Today's industrial production data shed a bit more sectoral light on the performance of manufacturing following the GDP release at the end of last month.
Manufacturing output growth was confirmed in the first quarter of this year with production expanding by a modest 0.1%. The good news is that this represented the eight consecutive quarter of growth for the sector - not a regular occurence, the last time this happened was between 1987q2-1989q1. The bad news is that is pace of growth has slowed markedly over the past six months and output levels are still languishing well below pre-recession levels (4.8% to be precise).
The slowdown hasn't exactly taken us by surprise. Our own Business Trends survey data has been pointing in that direction - as the chart below shows. Manufacturers' responses on output and orders have become progressively less optimistic over the course of 2014 - but have, nevertheless, remained in positive territory.
Output growth eases - on every measure
% balance of change in the past three months and % change on a year ago
Source: EEF and ONS
Ups and downs
While the overall story is still one of a sector on the up, it is never that straightforward as for every manufacturing sub-sector that expanded in the first three months of this year, there was another one (more or less) that moved in the opposite direction - see chart below.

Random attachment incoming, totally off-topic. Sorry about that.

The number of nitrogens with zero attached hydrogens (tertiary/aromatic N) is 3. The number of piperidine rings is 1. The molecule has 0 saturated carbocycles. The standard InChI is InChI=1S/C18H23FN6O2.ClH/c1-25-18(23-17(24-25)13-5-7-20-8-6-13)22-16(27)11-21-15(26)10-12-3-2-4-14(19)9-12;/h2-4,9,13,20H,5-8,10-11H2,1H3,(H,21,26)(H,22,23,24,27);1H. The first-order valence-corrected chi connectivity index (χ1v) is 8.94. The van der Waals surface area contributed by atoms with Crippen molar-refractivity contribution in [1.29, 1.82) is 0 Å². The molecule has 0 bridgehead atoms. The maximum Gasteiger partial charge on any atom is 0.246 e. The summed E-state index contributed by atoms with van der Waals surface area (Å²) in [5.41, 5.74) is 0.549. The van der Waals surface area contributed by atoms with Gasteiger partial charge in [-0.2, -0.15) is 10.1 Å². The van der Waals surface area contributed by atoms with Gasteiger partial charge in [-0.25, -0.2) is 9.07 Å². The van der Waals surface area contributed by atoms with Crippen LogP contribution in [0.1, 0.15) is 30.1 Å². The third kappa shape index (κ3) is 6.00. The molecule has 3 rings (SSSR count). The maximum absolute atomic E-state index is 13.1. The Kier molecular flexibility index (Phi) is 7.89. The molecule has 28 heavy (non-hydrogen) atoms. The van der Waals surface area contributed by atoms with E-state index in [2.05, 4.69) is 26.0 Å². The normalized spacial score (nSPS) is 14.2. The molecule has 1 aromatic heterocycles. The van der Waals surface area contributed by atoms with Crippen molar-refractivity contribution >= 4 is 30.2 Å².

% quarter on quarter change in output
The sectors moving on up were:
- chemicals, buoyed by lower input costs from the oil price,
- metals - mainly metal products, a diverse sector which feeds into a number of other sectors including transport equipment and construction,
- and transport sectors - both aerospace and automotive have a solid growth track record based on long order books and stronger consumer demand respectively.
Going down over the quarter were:
- rubber and plastics - coming off an exceptionally strong 2014, some moderation is to be expected but prospects still look decent given it supplies into sectors such as automotive,
- machinery - has had a torrid year due to oil and gas exploration exposure and weakening in emerging markets,
- and electronics - somewhat surprising as recent trends had been positive, but slower US growth may have had an impact.